Nebraska Health Officials File Disciplinary Petition Against Doctor Linked to Hepatitis C Outbreak
Nebraska Health and Human Services System officials on Tuesday began disciplinary action against Dr. Tahir Javed, who operated a Fremont, Neb.-based clinic where at least 99 patients became infected with hepatitis C because of substandard infection control at the clinic, the AP/Long Island Newsday reports (O'Hanlon, AP/Long Island Newsday, 7/29). Clinic officials discovered the outbreak in October 2002, and the clinic was officially closed within a month. Health officials speculated that the infections may have occurred when a worker at the clinic, which specializes in chemotherapy and hematology, reused a contaminated needle and syringe to treat several people. Another possibility is that a worker used a contaminated needle to draw medication, thereby polluting the vial. Health officials sent letters to 612 patients who had received treatment between March 2000 and December 2001 advising them to get tested for hepatitis C (Kaiser Daily HIV/AIDS Report, 11/20/02). NHHSS's petition against Javed alleges that one of the patients infected at the clinic died. The petition also charges Javed -- who has since returned to Pakistan -- with unprofessional conduct, stemming from allegations that Javed had a sexual relationship with one of his patients, falsely told her that she had a terminal illness, impersonated other doctors and attempted to cancel laboratory work and discouraged the patient from seeking other medical advice. The charge could lead to a revocation of Javed's medical license, the AP/Newsday reports.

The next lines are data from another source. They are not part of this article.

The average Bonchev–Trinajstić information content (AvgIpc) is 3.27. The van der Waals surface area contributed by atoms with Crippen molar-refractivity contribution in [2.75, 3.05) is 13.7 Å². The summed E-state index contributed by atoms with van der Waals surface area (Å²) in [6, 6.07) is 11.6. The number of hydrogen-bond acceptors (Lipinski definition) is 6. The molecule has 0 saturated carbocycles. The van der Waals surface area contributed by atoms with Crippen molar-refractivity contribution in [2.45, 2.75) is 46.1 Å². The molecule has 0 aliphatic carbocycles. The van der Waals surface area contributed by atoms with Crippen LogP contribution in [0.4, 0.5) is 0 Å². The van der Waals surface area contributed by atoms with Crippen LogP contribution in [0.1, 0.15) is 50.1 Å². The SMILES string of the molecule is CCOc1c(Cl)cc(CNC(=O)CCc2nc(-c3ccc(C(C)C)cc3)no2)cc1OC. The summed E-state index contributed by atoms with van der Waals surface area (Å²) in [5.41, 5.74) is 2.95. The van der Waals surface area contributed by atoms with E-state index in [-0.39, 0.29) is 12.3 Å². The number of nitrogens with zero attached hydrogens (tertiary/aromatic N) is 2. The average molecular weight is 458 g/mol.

Richard Nelson, NHHSS head of regulation and licensure, said that the state is also investigating other clinic personnel in connection with the outbreak and could file other charges soon. Nelson declined to say if the health system would file charges against the nurse who is thought to have reused syringes or if action would be taken against other health care providers who did not notify health officials about the conditions witnessed in Javed's clinic. Patients have filed at least 70 lawsuits against Javed and the clinic, the AP/Newsday reports. Dr. Alexandre Macedo De Oliveira, a CDC epidemic intelligence service officer, said that the Freemont outbreak is the "largest [hepatitis C outbreak] of its kind in the nation, and perhaps the world," according to the AP/Newsday (AP/Long Island Newsday, 7/29).